Fascinating Facts and Hiss-tory of Persian Cats
If you're a fan of the elegant and sophisticated Persian cat, you may be interested in learning more about their rich history - and to see how much the breed has changed from its ancient roots!
These fluffy felines have a long and interesting past, dating back to ancient times in their native Persia (now known as Iran). Let’s take a closer look at the history of the Persian cat, from their ancient origins to their rise in popularity in modern times.
The exact origins of the Persian cat are shrouded in mystery, but it is believed that they have been present in Persia for centuries. Some historical records suggest that they were kept as pets by the ancient Egyptians, who revered cats as sacred animals.
Tickled by this detail of an equestrian cat being presented as a gift, from a Shahnama made in Iran, 1648 (Royal Coll., Windsor Library) pic.twitter.com/xq5lgwykCG— Yael Rice (@Yael_Rice) September 11, 2017
It is also believed that the Persian cat played a role in the development of other cat breeds. In the 19th century, breeders in Europe began to experiment with crossbreeding Persians with other breeds, resulting in the creation of new breeds such as the Himalayan.
Introduction to Europe
The first Persian cats were introduced to Europe in the 17th century, where they quickly became popular among the upper class. They were prized for their luxurious coats and gentle dispositions, and many aristocrats even hired portrait artists to paint their beloved pets.
The first Persian cats arrived in the United States in the late 1800s and were recognized as a breed by the Cat Fanciers' Association (CFA) in 1871. In the early 20th century, the Persian cat became one of the most popular cat breeds in the United States and Europe.
Today, the Persian cat is still one of the most popular cat breeds in the world. They are known for their calm, gentle personalities and are often described as being "lap cats." Their long, luxurious coats come in a variety of colors and patterns, including solid, tabby, calico, and bi-color.
In recent years, there has been some controversy surrounding the appearance of the Persian cat. Some argue that the breed's extreme physical characteristics, such as their flat faces and round eyes, have been exaggerated through selective breeding and may be harmful to the cat's health. As a result, some breeders have begun to breed for a more natural appearance.
Compare this painting of a tortoiseshell and calico Persian c. 1903 to modern Persians to see how the breed has changed.
Simpson, Frances., Public domain, via Wikimedia Commons
Despite these controversies, the Persian cat remains a beloved and popular breed. They are known for their affectionate personalities and make great companions for those looking for a calm and gentle feline friend.
The Persian cat has a long and fascinating history dating back to ancient times in their native Persia. They were first introduced to Europe in the 17th century, where they quickly became popular among the upper class. Today, the Persian cat is still one of the most popular cat breeds in the world and is known for their calm, gentle personalities and luxurious coats. Whether you're a cat lover looking to add a Persian to your family or just curious about their history, there's no denying the allure of these elegant felines.
Personality and Care
Persian cats are known for their calm, gentle personalities and are often described as being "lap cats." They are generally easy-going and adapt well to new environments, making them a great choice for families with children.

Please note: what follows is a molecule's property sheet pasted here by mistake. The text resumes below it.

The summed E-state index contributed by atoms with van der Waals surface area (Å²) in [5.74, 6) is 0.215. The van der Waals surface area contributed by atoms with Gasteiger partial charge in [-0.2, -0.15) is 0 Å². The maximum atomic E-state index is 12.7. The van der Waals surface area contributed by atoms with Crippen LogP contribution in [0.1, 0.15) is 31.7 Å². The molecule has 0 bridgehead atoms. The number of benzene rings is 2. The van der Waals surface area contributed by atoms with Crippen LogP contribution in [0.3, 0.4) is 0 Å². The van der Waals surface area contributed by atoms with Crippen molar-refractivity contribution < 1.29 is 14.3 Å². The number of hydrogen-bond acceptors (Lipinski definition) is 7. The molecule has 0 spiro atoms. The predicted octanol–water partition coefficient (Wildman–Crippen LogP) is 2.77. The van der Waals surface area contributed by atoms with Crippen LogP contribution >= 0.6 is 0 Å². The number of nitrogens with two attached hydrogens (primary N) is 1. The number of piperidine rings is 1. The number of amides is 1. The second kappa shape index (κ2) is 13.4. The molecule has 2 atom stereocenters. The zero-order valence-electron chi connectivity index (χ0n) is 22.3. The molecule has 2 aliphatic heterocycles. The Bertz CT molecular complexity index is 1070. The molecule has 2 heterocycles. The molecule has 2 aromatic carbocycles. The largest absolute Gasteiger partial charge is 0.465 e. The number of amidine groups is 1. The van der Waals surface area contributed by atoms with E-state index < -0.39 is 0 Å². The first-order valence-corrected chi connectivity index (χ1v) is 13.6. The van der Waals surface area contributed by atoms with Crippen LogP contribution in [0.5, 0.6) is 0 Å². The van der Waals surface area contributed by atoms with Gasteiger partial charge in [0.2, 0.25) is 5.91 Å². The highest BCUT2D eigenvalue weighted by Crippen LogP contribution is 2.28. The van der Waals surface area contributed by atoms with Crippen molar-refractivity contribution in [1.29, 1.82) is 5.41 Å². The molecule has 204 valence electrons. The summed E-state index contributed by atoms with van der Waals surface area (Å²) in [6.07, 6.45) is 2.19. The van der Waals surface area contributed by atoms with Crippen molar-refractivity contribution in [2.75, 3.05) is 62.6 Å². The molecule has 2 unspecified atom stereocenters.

While they may be laid-back, Persian cats do require a fair amount of care to maintain their luxurious coats. They will need to be groomed regularly, at least once a week, to prevent tangles and mats. Persian cats also need to be bathed more frequently, as their fur is often more prone to greasy build up than other cats.
It's also important to keep their eyes clean, as their flat faces can make them prone to eye discharge.
Persian cats can be quite costly to purchase from breeders, depending on certain factors of their breeding. If you are considering purchasing a cat from a breeder, be sure to do your research beforehand.
Here at Meowingtons we always encourage our fans to adopt cats in need from rescues or shelters; these cats are often fighting for their second chance at life.
Believe it or not, purebred cats do end up in shelters and rescues due to owner death, divorce, and many other factors. You can look for adoptable Persian cats by contacting breed rescue organizations or checking your local shelters or the listings on Petfinder or Adopt-a-Pet.com for Persian cats available for adoption.
I prefer the way Persians originally looked, although the ones today have their own charm. There’s something adorable about a cat who just wants to snuggle and is a lap cat, which is what my cat’s like. He’s a domestic shorthair.
The Himalayan descended from Persian/Siamese crosses. It was bred to produce a cat with the overall look of the Persian and the Siamese cat’s points and blue eyes.
Siamese cats, however, are not descended from Persians. They come from Thailand which was then called Siam. If I remember correctly, people began importing them to Europe and the United States in the latter half of the 19th century.
The Exotic Shorthair, which is also called the Exotic, is a descendant of the Persian. It was bred to have the physical traits of the Persian coupled with short hair. People could thus enjoy a cat with the look and temperament of the Persian without having to groom their cat every day. Consequently, the Exotic is sometimes called “the lazy man’s Persian.”
Unfortunately, Persians, Exotics, and Himalayans are often bred to have brachycephalic heads with flat faces. They are thus prone to the health problems that go with that ugly flat face.
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